The Universal Library
There's an article published in the New York Times today that anyone who thinks about the evolution of the Internet should read.
Writer Kevin Kelly from Wired magazine takes a look at the efforts by Google and others to create digital copies of the world's books. This movement is the next step towards preserving human civilization's collective knowledge and creativity in an interconnected, searchable form. This "universal library" would theoretically be a massive bulk of information, of which the Internet we've come to know would only be a module. Think of the Library of Alexandria, multiplied several million times, that would encompass every book, magazine, video, audio recording, broadcast, and webpage on the planet. Calling it "The Wayback Machine's mutant offspring with Google and the U.S University Library System, pumped up on steroids that would've caused the Governator to explode out of his skin" would be an understatement.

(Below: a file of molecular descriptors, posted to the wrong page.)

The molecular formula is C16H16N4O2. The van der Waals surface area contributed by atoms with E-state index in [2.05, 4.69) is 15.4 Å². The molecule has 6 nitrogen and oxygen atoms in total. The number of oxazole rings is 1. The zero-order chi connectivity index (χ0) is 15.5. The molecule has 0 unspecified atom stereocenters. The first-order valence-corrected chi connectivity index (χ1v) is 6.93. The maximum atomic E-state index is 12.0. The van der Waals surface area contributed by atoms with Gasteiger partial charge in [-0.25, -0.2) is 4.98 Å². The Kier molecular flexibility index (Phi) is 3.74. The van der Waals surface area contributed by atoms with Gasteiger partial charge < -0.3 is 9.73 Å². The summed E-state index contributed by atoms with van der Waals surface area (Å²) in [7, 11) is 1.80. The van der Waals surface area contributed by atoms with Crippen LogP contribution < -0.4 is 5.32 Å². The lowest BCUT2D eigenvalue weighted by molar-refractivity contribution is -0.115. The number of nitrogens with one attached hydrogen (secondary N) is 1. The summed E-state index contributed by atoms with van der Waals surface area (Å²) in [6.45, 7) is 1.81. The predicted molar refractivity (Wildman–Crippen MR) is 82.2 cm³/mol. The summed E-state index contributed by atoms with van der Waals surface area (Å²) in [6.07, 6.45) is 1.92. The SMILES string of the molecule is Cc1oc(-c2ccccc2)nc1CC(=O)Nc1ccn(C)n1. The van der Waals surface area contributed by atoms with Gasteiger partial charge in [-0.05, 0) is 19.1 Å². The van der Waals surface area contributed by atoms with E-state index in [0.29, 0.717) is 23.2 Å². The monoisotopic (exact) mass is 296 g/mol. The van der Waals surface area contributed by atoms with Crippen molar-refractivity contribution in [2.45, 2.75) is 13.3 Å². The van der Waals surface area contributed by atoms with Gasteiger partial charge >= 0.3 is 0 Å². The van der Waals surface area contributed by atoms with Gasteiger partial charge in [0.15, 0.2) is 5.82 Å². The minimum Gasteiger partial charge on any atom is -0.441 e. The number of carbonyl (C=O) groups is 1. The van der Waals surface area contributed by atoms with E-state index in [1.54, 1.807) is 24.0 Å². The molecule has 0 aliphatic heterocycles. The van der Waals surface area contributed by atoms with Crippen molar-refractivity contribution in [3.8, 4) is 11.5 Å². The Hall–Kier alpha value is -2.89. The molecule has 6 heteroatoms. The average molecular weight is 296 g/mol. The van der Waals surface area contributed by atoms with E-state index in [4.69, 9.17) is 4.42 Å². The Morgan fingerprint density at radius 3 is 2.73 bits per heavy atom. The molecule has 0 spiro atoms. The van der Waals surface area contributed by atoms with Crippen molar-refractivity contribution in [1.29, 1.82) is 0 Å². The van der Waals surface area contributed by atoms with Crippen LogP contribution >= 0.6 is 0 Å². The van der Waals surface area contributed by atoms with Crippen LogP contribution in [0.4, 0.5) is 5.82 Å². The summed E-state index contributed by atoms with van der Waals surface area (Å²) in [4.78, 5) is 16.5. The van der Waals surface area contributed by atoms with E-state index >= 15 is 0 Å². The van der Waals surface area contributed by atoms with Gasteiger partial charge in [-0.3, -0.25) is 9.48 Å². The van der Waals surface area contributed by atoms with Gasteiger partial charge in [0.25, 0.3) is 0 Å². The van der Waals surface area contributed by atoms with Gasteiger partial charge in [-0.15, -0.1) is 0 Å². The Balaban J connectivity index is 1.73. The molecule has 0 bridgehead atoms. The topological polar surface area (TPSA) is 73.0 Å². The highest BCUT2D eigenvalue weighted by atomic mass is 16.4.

But, like most of the forward-looking projects regarding copyrighted intellectual material, there are a lot of complications. Some of the people suing Google over its efforts, for example, are the same people the search giant is collaborating with on this project. There's also the twisted issue of copyright, and the millions upon millions of books that have slipped into the dark, that will be lost forever if these projects don't succeed.
It's a fascinating, very thought-provoking piece, also available online for your reading pleasure.
Many thanks to the friend of mine who pointed me to this article.